You’re thinking, once I put in my very own backyard pool I will have my own slice of paradise. Don’t go planting any apple trees or prancing around with an elephant leaf to hide your privates just yet. You’ve got some planning to do first.
Based on the size of the area where you’ll locate the pool, get out a nice, long tape-measure and begin to write down a couple of dimensions – width and length. Are you going for an above-ground model? Most are round but there are a few large rectangular ones you can consider. Permanent below-ground-level shapes are between you and your builder. They usually have architects on staff to work with any design (within reason) that your little heart desires.
On the flip side, fear of color also makes a home look as though there is no design. Staying away from all color gives it a lack of cohesive feel to the home and makes things feel quite sterile. This is a bad interior design idea.
Mostly delegated to in-ground pools; fountains, waterfalls, coves and spas kick everything into the stratosphere. These structures will raise the cost of your final dream, but the expense will be off-set by adding value to your home. Not only that, waterfalls are cool!
Once in place, you’re going to need to be able to filter impurities from the water. Your contractor will be able to explain the differences between cartridge filters, diatomaceous earth (DE) filters and sand filters.
There are all types of surfaces you can employ to your in-ground “cement pond.” As for the pools that sit on the surface, the choice narrows to plastic and plastic.
The U.S. Consumer Product Safety Commission notes that nearly 45-hundred kids, 5-years old and younger took a trip to their local emergency rooms for pool or spa incidents in 2010. And nearly all of these children were playing near one or both parents when the incident occurred.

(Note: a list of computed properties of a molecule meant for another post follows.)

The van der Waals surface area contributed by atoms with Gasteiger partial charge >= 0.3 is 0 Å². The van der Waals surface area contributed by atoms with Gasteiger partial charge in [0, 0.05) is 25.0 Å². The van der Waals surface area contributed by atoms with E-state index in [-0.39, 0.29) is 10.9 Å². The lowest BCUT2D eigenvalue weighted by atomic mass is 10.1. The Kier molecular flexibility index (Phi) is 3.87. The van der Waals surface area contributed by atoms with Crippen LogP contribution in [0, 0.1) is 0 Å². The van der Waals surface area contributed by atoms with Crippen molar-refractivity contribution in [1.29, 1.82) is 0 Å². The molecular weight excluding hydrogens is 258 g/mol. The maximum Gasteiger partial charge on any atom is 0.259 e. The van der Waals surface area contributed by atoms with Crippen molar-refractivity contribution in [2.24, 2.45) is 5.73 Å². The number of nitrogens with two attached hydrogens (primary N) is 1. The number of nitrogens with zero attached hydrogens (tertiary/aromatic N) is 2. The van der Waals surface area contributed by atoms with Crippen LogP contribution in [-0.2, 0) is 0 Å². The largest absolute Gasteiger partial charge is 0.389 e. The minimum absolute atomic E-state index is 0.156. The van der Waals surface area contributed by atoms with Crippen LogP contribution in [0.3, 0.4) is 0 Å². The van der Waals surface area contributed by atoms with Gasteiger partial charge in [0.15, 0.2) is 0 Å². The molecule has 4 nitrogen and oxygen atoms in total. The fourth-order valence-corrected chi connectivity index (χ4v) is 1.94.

Your liability risk for your home will increase. You probably want to up your standard $100,000 of liability protection to something in the range of $300,000 or $500,000.
Something else you’ll want to ask about is getting a personal excess liability policy. The premium for this usually runs around $200 a year and it gives you $1 million of liability protection over-and-above what you already have on your house. Another benefit of this coverage is that it not only protects you as it relates to your pool, it also gives you increased liability protection when you’re dry and driving.
Expect the unexpected with your new purchase. What if the pool springs a leak? How will you handle things if a major storm delivers a fist-full of damage to the new recreation area? You want to have all of this taken care of before the worst hits. In other words, ask about a policy that will cover you for replacement costs and repair.
There are other bases to be covered, but if you bring-in the help of a contractor, they should help you wade through virtually any pool questions you may have.
What if the pool springs a leak? How will you handle things if a major storm delivers a fist-full of damage to the new recreation area?